The real upside to this is that many workers are provided housing, food and even education while working. We visited the village at Londolozi, a private resort in the Kruger game reserve, and saw first-hand where the workers lived, over 200 of them, and their educational center, which was basically a room with computers. They could take online courses and grow their skills to do other jobs with higher pay and additional responsibilities. Dave Varty’s book Full Circle chronicles the story of Londolozi and is a fascinating read. He and his brother developed and grew the resort, starting when they were just seventeen and eighteen years old.
Animal Protection Efforts
Poaching is a reality and anti-poachers are hired to shoot to kill any poachers they see. Rhinoceros horns are worth over $60,000 lb., so poaching is a real threat. A single male elephant’s two tusks can weigh more than 250 pounds with a pound of ivory fetching as much as $15,000 on the black market. These animals are accounted for in the reserves and records are kept as their whereabouts, offspring, and even illness.
The private and public reserves hold resorts with game drives and safaris but they also provide protection for many of these animals. Even though there are boundary fences, Kruger National Park is over 7,500 square miles and that is a lot of area to monitor for intruders and for animals that may go outside the reserve. The strength of some of these animals won’t be held by a fence or even electrified fence, but they have done a good job in protecting many of the animals from unwelcome intruders, including human.
Circle of Life
All creatures have a natural course of living in nature and the song Circle of Life by Elton John and Tim Rice is sung to remind us of this in the Lion King. Some of the animals, like springboks and guineafowl were extremely prolific and provided food for carnivores. Others, like baboons, were scavengers and ate almost anything and everything, including any solids that came through elephant droppings. Seeing this on a game drive brought it to life, so different than just reading about it in a book.
A lion dragged his hartebeest prey right in front of us, so out of breath he had to stop every few yards. It was a vivid illustration of the difficulty of survival for some of these animals. Hyaenas and jackals were waiting for the moment he would leave his prey, ready to pounce and feast.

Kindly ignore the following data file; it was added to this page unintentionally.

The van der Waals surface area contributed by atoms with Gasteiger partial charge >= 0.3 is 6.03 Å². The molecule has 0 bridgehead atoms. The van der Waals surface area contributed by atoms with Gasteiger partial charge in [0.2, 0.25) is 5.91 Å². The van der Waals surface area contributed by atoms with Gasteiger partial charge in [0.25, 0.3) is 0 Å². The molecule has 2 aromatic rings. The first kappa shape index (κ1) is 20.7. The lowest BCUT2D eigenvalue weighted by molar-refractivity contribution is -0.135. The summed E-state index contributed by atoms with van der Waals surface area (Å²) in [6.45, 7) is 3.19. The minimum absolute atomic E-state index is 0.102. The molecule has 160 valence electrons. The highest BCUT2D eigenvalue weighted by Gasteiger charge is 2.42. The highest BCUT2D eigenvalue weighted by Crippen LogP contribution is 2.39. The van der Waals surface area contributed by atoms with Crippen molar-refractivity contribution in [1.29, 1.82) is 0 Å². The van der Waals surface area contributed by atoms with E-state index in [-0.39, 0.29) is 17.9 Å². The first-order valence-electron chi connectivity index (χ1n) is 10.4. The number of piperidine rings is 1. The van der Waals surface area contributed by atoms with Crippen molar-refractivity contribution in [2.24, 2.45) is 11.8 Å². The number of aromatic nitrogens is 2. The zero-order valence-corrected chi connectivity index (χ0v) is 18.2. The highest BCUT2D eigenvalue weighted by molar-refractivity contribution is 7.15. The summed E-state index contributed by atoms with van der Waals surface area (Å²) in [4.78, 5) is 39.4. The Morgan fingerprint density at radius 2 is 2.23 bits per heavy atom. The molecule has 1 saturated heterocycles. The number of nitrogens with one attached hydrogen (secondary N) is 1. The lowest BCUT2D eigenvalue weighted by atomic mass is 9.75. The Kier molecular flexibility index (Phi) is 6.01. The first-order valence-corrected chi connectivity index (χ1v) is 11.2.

I have spoken about and included the principle and methods of working virtually in my online courses, (see: A New Way of Doing Business) but every trip and situation is a bit unique with different challenges. I was able to schedule podcasts, articles, emails and videos to be released automatically while traveling to Africa. This took a lot of work and planning, but it worked well. I was able to check in on my phone when we had adequate internet.
For other trips, I may spend a couple hours on my laptop, but that wasn’t something I desired to do or was even able to do on a trip like this. I took a total break and scheduled far enough ahead to also not be overwhelmed when I returned, dealing with jet-lag and some live engagements. Travel with my husband and working virtually is part of my master plan for this time in my life and it worked even in South Africa. It’s a good reminder for all of us that we don’t have to put off life for our work. Why? Life is too short!
Traveling expands creative thinking, appreciation of creation and for different cultures.
Thought Leader, Keynote Speaker, Author
If you are interested in growing and learning, check out our online courses here: Online Learning